Vaginal Cancer starts in the vagina. There are many different types of vaginal cancer, but the most common is called squamous cell carcinoma. It starts in the lining of the vagina.
The vagina starts at the cervix (the lower part of the uterus) and opens at the vulva (the external female genitals). The vagina is usually collapsed with its walls touching each other. The vaginal walls have many folds that help the vagina open and expand during sex or the birth of a baby.
A pre-cancer is a condition where some cells look abnormal. These cell changes are not cancer, but could become cancer over time. Vaginal intraepithelial neoplasia or VAIN means that the changed cells are only found in the innermost surface layer of the vagina.
VAIN is more common in women who have had their uterus removed (hysterectomy) and in those who were treated for cervical cancer or pre-cancer in the past.
There are 3 types of VAIN: VAIN1, VAIN2, and VAIN3. VAIN3 is the closest to a true cancer. In the past, the term dysplasia
was used instead of VAIN. The types of dysplasia were referred to as mild, moderate, and severe, based on how close it was to a true cancer. This term is used much less now.
Low-grade VAIN (VAIN1) will sometimes go away on its own, but VAIN can sometimes lead to cancer if not treated. Higher-grade VAIN (VAIN2 orVAIN3) is usually treated right away. Here are four signs to look out for:
1. Abnormal Vaginal Bleeding
Abnormal vaginal bleeding, also referred to as abnormal uterine bleeding, is an extremely common symptom and one that is experienced by most women at some point in their lives.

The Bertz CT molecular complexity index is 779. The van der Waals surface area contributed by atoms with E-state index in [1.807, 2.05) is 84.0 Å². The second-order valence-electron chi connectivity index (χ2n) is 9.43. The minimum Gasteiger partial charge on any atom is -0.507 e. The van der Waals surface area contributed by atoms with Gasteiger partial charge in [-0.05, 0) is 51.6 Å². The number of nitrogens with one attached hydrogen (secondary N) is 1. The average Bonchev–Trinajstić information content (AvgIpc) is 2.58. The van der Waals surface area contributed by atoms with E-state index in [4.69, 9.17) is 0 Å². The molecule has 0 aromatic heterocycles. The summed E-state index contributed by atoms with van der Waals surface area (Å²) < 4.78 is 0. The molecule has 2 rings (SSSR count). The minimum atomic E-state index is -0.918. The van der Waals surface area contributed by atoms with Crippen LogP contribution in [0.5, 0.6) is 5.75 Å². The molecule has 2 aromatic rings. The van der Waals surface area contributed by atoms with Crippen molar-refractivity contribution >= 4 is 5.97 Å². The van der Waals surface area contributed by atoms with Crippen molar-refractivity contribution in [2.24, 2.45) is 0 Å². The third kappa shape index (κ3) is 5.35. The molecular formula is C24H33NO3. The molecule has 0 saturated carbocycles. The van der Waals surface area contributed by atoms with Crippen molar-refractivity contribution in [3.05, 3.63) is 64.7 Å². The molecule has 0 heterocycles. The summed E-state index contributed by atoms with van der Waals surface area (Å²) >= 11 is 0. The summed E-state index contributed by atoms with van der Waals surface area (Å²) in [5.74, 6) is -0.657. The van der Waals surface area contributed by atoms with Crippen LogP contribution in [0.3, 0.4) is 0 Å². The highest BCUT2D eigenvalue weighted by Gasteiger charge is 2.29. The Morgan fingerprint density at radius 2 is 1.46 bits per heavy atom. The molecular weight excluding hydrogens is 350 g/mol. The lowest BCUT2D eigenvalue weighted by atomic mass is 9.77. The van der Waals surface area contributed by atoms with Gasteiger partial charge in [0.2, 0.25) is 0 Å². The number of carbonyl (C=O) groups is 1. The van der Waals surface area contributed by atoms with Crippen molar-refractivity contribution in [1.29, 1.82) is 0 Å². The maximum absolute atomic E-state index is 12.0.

However, abnormal vaginal bleeding is also one of the most frequent symptoms experienced by women when they have gynecologic cancer, such as cervical cancer, endometrial cancer, uterine cancer, or ovarian cancer. Heavy periods, bleeding between periods, bleeding during or after sex, bleeding after menopause are all abnormal bleeding.
Therefore, it is important to understand when abnormal vaginal bleeding can signal a serious problem and, of course, you should always consult your doctor if you have any vaginal bleeding that is not normal for you.
2. Abnormal Vaginal Discharge
Most causes of abnormal vaginal discharge — such as yeast infection, bacterial vaginosis or menopause symptoms — are relatively harmless, but they can be uncomfortable.
Abnormal vaginal discharge can also be a symptom of certain sexually transmitted infections (STIs). Since these can spread to involve the uterus, ovaries and fallopian tubes, and can be passed on to sexual partners, detection and treatment of STIs is important.
Rarely, a brownish or blood-tinged vaginal discharge could be a sign of cervical cancer. Only rarely is vaginal discharge a sign of cancer.
3. Painful Urination
Symptoms of painful urination can vary you'll usually experience it as a burning, stinging, or itching feeling. The pain can be at the start of urination or after urination. Pain at the start of urination is often the symptom of a urinary tract infection.
Pain after urination can indicate a problem with the bladder. Symptoms for female patients can be internal or external. Pain on the outside of the vaginal area may be caused by inflammation or irritation of this sensitive skin.
An internal pain can be a symptom of a urinary tract infection, or other serious problem.
4. Pelvic Pain
Pelvic pain can happen in both men and women and might stem from infections, abnormalities in internal organs, or pain from the pelvic bones. In women, pelvic pain might be related to the reproductive system. Treatment depends upon the cause.
Constipation occurs when bowel movements become less frequent and stools become difficult to pass. It happens most often due to changes in diet or routine, or due to inadequate intake of fiber.
You should call your doctor if you have severe pain, blood in your stools, or constipation that lasts longer than three weeks.